There is objective evidence against ExxonMobil. I cannot now find the link, but the FT did publish a private memorandum from Tillerson to potential investors admitting the IPCC case, but it opined that democratic governments would not take immediate action because the measures necessary would be unpopular with voters, therefore investment was OK in the short term. But Tillerson was and is well aware that trashing the ecosphere is not in his interests. Continued climate denial and exploitation of fossil reserves would simply not make sense if Tillerson has accepted the IPCC reports, albeit only in a memorandum to prospective investors intended to be confidential.

But where does Trump stand, and the formidable phalanx of apparent climate deniers he intends to appoint? If they have not yet read the rules of the ‘Tragedy’, Rex T can put them straight. He may well not have heard of the ‘Tragedy’, but he has read, and believes the IPCC reports, and he is bright enough to work out the logic. I would not go so far as to say the ‘Paris’ agreement is safe in their hands (see next paragraph), but I do think a widespread volte face is more likely than most would expect..

Unfortunately this does not mean that a sustainable world economy, still less an equitable one, will necessarily emerge instead of climate mayhem. Personally, I fear that the information from the Arctic means that there is a risk that for 4 months next summer, an entire ocean will absorb as much radiation as the tropics, energy which has hitherto been reflected back into space by ice. Even if the effects are not dire, the response of those who have been successful until now through taking risks, will not immediately think in terms of stopping ecologically dangerous activity. They will think instead in terms of geo-engineering and the like. But it will inhibit their conventional operations, and crucially, Tillerson knows this.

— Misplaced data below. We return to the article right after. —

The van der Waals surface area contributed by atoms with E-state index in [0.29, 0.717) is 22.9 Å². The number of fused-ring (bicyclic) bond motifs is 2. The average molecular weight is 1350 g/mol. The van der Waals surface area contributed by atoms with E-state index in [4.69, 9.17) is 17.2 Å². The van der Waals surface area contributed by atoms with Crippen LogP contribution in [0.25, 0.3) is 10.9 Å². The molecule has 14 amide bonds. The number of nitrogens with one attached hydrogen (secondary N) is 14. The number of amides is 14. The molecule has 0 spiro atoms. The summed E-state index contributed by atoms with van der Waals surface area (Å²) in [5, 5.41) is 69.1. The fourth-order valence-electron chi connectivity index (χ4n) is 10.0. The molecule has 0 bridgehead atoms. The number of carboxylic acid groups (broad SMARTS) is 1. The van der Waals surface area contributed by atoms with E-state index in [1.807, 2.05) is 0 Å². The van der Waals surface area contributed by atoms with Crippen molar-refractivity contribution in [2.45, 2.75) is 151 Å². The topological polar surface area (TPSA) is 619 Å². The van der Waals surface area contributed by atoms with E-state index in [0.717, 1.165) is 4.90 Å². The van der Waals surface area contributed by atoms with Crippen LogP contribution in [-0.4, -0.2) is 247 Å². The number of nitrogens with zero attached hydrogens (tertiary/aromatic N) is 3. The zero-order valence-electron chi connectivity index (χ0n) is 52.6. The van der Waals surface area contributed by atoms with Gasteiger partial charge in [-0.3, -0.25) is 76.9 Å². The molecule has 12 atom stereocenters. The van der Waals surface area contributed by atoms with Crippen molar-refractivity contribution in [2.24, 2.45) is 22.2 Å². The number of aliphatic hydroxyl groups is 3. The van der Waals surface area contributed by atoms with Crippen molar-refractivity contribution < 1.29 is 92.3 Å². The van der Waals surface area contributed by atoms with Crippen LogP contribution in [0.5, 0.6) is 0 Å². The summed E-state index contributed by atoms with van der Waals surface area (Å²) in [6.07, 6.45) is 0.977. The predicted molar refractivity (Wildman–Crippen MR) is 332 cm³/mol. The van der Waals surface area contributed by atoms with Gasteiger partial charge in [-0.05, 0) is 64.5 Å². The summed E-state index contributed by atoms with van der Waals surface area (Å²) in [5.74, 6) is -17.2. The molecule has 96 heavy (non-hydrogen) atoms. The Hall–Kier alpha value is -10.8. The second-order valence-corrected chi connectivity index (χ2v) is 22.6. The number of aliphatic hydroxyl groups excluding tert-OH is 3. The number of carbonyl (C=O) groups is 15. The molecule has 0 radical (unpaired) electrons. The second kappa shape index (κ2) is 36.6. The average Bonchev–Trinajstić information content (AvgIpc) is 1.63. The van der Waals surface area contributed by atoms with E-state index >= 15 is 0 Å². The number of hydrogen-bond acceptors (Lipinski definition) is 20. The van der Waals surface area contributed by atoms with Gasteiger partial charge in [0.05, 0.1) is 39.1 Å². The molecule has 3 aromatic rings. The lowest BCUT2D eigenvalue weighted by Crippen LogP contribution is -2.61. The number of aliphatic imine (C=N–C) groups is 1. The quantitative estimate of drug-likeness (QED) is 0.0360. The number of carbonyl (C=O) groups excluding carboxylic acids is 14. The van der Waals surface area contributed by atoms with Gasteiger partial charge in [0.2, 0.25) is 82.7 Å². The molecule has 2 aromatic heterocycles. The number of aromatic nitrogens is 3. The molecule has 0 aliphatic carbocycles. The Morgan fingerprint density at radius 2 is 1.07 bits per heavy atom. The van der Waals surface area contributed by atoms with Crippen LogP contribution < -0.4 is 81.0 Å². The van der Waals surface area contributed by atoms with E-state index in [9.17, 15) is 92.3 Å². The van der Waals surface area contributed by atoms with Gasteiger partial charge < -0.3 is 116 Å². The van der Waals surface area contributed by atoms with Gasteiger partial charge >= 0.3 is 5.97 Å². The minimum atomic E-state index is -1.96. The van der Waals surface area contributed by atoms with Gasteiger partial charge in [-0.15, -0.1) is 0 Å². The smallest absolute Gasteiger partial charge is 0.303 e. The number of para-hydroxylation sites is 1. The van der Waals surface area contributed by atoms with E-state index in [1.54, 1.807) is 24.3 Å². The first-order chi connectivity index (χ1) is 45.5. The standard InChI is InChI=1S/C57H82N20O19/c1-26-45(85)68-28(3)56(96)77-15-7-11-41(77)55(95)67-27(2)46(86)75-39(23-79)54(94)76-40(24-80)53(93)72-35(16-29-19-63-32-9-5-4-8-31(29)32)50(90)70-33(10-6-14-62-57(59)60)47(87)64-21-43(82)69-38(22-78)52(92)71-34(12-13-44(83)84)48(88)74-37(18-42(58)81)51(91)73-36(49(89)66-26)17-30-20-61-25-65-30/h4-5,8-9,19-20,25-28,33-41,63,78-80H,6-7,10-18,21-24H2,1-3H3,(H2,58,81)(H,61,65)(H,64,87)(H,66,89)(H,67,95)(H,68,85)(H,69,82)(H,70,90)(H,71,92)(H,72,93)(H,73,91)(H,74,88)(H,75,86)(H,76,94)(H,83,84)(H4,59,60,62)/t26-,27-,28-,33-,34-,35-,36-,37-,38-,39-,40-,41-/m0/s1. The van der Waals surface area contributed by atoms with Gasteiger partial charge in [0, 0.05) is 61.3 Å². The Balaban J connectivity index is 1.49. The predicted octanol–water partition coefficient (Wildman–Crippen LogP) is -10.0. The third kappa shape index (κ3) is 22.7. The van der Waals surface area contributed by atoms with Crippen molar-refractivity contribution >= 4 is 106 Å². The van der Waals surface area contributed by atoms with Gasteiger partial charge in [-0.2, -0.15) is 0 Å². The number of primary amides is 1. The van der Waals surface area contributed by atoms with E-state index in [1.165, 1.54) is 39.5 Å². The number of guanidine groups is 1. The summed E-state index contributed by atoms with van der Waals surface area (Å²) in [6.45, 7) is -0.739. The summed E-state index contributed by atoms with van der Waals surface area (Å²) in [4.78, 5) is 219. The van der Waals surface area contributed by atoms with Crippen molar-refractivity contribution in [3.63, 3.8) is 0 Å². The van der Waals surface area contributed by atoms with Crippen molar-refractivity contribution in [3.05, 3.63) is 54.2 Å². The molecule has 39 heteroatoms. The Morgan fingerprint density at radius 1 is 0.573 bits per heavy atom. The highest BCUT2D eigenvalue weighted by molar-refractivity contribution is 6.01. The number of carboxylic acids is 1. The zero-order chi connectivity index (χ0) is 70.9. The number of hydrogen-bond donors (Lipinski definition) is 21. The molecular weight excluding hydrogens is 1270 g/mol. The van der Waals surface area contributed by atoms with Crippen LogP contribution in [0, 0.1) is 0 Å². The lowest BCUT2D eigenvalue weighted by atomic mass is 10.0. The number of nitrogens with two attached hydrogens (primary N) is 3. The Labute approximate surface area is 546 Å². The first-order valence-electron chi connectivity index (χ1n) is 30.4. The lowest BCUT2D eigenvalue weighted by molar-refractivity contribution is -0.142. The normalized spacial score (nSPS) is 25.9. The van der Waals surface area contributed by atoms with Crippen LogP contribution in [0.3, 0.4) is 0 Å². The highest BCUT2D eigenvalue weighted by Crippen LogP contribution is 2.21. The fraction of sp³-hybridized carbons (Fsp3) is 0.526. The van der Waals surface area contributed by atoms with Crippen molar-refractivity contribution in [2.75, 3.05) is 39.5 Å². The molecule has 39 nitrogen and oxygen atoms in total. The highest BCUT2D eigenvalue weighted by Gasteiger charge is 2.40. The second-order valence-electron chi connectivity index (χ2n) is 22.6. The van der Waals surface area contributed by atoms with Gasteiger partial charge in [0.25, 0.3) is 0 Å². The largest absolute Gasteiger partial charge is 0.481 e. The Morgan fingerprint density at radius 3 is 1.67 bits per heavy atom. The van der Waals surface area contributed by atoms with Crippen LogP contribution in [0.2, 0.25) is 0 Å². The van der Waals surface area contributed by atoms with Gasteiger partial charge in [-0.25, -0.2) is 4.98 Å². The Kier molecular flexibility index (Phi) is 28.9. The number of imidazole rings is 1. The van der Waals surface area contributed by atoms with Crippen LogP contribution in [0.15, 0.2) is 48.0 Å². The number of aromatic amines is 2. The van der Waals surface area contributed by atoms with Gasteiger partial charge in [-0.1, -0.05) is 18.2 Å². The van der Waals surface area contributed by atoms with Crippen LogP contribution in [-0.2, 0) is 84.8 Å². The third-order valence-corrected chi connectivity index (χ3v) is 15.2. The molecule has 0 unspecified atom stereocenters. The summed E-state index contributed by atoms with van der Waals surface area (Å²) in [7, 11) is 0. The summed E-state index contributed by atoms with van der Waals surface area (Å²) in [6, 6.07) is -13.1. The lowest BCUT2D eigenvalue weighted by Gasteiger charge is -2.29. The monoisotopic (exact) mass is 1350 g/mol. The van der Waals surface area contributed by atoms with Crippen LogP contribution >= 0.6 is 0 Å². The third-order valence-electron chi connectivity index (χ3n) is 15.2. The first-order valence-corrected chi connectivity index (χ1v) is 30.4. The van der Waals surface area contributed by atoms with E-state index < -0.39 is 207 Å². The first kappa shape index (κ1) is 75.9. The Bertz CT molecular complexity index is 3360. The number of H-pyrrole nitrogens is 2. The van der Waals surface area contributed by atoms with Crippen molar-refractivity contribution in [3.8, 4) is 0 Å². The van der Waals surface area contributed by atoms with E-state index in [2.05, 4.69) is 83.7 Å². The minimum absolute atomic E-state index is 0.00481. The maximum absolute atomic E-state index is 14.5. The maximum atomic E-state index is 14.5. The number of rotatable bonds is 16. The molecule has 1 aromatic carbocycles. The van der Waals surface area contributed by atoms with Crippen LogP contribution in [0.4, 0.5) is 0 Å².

The Green Party was formed in 1973 in response to the MIT ‘Limits to Growth’ report. ‘Limits’ actually missed climate change as the major problem, but the concept of tailoring economic activity to ecological limits was sound. Far from being ‘anti-business’, this approach would have enabled maximum economic activity with those limits, aided by appropriate technological innovations.

I saw the Green Party as the vehicle for an orderly transition to a sustainable, socially just world economy. Something of the sort may emerge, but the transition now has little chance of being orderly. The most we can hope for is an emergency plan to halt climate change as soon as the new President is inaugurated. Anything which buys time is better than nothing.